Publication: Research - peer-review › Journal article – Annual report year: 2012
Viral haemorrhagic septicaemia (VHS), caused by the novirhabdovirus VHSV, often leads to significant economic losses to European rainbow trout production. The virus isolates are divided into 4 distinct genotypes with additional subgroups including sublineage Ia, isolates of which are the main source of outbreaks in European rainbow trout farming. A significant portion of Danish rainbow trout farms have been considered endemically infected with VHSV since the first disease outbreak was observed in the 1950s. However, following a series of sanitary programs starting in 1965, VHSV has not been detected in Denmark since January 2009. Full-length G-genes of all Danish VHSV isolates that were submitted for diagnostic analyses in the period 2004−2009 were sequenced and analysed. All 58 Danish isolates from rainbow trout grouped with sublineage Ia isolates. Furthermore, VHSV isolates from infected Danish freshwater catchments appear to have evolved into a distinct clade within sublineage Ia, herein designated clade Ia-1, whereas trout isolates originating from other continental European countries cluster in another distinct clade, designated clade Ia-2. In addition, phylogenetic analyses indicate that VHSV Ia-1 strains have caused a few outbreaks in Germany and the UK. It is likely that viruses have been transmitted from infected site(s) out of the Danish environment, although a direct transmission pathway has not been identified. Furthermore, VHSV Ia-2 isolates seem to have been transmitted to Denmark at least once. Interestingly, one viral isolate possibly persisted in a Danish watershed for nearly 4 yr without detection whereas other subclades of VHSV isolates appear to have been eliminated, probably because of implemented eradication procedures.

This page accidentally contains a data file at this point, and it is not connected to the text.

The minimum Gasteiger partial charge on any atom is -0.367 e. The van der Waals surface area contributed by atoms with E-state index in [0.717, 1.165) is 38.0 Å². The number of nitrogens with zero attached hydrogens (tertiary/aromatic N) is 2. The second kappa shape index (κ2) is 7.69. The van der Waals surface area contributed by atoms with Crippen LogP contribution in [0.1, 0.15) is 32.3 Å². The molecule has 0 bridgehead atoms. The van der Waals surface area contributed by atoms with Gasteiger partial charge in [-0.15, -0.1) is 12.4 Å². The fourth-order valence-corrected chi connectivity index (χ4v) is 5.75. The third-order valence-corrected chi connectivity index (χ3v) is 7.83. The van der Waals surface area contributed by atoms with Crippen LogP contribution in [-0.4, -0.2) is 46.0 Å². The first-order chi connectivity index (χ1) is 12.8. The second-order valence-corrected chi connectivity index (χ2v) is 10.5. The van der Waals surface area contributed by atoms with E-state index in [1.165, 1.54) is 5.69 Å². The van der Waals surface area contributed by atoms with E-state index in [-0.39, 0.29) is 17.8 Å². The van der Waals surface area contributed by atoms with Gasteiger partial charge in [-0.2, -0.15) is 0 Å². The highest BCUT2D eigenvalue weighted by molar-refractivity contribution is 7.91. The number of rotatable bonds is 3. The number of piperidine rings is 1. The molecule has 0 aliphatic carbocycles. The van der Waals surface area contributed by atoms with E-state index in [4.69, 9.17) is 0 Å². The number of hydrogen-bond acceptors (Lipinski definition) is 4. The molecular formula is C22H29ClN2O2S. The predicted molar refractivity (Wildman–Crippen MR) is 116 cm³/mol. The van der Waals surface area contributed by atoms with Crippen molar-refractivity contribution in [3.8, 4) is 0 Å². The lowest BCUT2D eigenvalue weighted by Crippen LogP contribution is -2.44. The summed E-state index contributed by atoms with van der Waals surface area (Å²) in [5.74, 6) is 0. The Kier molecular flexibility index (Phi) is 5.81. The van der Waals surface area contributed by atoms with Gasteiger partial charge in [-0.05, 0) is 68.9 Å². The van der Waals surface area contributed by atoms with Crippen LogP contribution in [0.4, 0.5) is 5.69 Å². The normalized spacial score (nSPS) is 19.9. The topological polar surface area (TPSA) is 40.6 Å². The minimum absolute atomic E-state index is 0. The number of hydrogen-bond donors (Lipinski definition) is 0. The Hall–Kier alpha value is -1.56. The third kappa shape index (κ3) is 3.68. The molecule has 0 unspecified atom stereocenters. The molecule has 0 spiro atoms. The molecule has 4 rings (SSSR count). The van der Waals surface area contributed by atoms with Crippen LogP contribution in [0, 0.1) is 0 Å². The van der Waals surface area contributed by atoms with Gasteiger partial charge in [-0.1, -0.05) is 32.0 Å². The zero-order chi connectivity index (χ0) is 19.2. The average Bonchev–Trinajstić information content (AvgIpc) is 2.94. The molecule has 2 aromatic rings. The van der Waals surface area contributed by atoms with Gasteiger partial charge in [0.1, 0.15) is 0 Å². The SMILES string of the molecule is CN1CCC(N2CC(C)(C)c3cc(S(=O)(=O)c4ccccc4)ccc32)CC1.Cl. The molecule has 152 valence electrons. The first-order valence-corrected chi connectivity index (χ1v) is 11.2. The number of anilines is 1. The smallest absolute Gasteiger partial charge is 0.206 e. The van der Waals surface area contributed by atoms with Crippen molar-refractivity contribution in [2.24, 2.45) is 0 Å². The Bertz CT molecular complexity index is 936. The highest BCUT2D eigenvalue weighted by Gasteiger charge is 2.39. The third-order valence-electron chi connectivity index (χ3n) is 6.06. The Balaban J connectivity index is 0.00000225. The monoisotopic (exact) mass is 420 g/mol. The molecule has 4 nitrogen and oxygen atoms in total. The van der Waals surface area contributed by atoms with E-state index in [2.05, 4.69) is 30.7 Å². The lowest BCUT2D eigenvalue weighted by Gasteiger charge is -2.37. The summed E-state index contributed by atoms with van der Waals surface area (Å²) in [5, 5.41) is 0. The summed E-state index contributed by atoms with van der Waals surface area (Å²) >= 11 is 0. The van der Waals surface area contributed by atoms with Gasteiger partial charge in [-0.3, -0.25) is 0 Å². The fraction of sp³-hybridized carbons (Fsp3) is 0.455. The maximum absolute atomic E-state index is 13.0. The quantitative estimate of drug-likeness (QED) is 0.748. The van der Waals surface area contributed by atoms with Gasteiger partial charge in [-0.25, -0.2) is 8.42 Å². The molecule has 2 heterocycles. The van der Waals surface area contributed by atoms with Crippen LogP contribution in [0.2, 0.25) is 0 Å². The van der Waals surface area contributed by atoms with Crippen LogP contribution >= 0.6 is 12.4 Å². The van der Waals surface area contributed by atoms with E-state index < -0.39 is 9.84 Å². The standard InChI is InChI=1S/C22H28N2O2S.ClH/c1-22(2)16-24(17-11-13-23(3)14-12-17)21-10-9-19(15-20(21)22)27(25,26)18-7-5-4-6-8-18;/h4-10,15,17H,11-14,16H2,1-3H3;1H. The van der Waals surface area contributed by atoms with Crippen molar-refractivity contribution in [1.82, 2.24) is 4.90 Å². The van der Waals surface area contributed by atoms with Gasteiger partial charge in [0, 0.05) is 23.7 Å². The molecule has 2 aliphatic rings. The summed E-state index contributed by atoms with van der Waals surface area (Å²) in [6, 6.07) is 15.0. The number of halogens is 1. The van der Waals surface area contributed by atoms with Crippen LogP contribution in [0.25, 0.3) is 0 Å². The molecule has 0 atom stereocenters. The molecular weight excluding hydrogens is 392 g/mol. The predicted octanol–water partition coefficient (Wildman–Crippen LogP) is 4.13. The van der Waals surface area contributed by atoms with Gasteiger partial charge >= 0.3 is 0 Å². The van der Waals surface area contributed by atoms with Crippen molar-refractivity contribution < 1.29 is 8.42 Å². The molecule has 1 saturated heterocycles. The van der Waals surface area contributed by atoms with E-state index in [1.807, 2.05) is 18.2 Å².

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- Viral haemorrhagic septicaemia, Geographic subgroups, Molecular tracing, Genotype Ia-1, Genotype Ia-2, Epidemiology